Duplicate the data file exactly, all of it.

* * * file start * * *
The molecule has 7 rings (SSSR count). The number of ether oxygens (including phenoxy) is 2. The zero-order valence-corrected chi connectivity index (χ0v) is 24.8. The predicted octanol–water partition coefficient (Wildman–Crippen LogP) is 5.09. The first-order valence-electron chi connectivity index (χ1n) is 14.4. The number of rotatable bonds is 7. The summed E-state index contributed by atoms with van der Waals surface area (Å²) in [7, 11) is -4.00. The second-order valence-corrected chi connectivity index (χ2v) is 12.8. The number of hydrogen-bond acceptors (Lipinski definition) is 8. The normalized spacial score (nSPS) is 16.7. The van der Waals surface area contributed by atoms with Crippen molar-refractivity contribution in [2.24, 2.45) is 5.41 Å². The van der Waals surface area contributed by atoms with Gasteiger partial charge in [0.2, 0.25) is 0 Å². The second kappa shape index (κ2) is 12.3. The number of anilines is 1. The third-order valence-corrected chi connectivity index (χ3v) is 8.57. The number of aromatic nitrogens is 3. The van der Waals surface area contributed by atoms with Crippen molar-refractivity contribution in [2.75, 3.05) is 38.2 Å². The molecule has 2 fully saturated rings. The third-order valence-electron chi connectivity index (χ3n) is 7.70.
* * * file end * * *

The molecule has 7 rings (SSSR count). The number of ether oxygens (including phenoxy) is 2. The zero-order valence-corrected chi connectivity index (χ0v) is 24.8. The predicted octanol–water partition coefficient (Wildman–Crippen LogP) is 5.09. The first-order valence-electron chi connectivity index (χ1n) is 14.4. The number of rotatable bonds is 7. The summed E-state index contributed by atoms with van der Waals surface area (Å²) in [7, 11) is -4.00. The second-order valence-corrected chi connectivity index (χ2v) is 12.8. The number of hydrogen-bond acceptors (Lipinski definition) is 8. The normalized spacial score (nSPS) is 16.7. The van der Waals surface area contributed by atoms with Crippen molar-refractivity contribution in [2.24, 2.45) is 5.41 Å². The van der Waals surface area contributed by atoms with Gasteiger partial charge in [0.2, 0.25) is 0 Å². The second kappa shape index (κ2) is 12.3. The number of anilines is 1. The third-order valence-corrected chi connectivity index (χ3v) is 8.57. The number of aromatic nitrogens is 3. The van der Waals surface area contributed by atoms with Crippen molar-refractivity contribution in [2.75, 3.05) is 38.2 Å². The molecule has 2 fully saturated rings. The third-order valence-electron chi connectivity index (χ3n) is 7.70.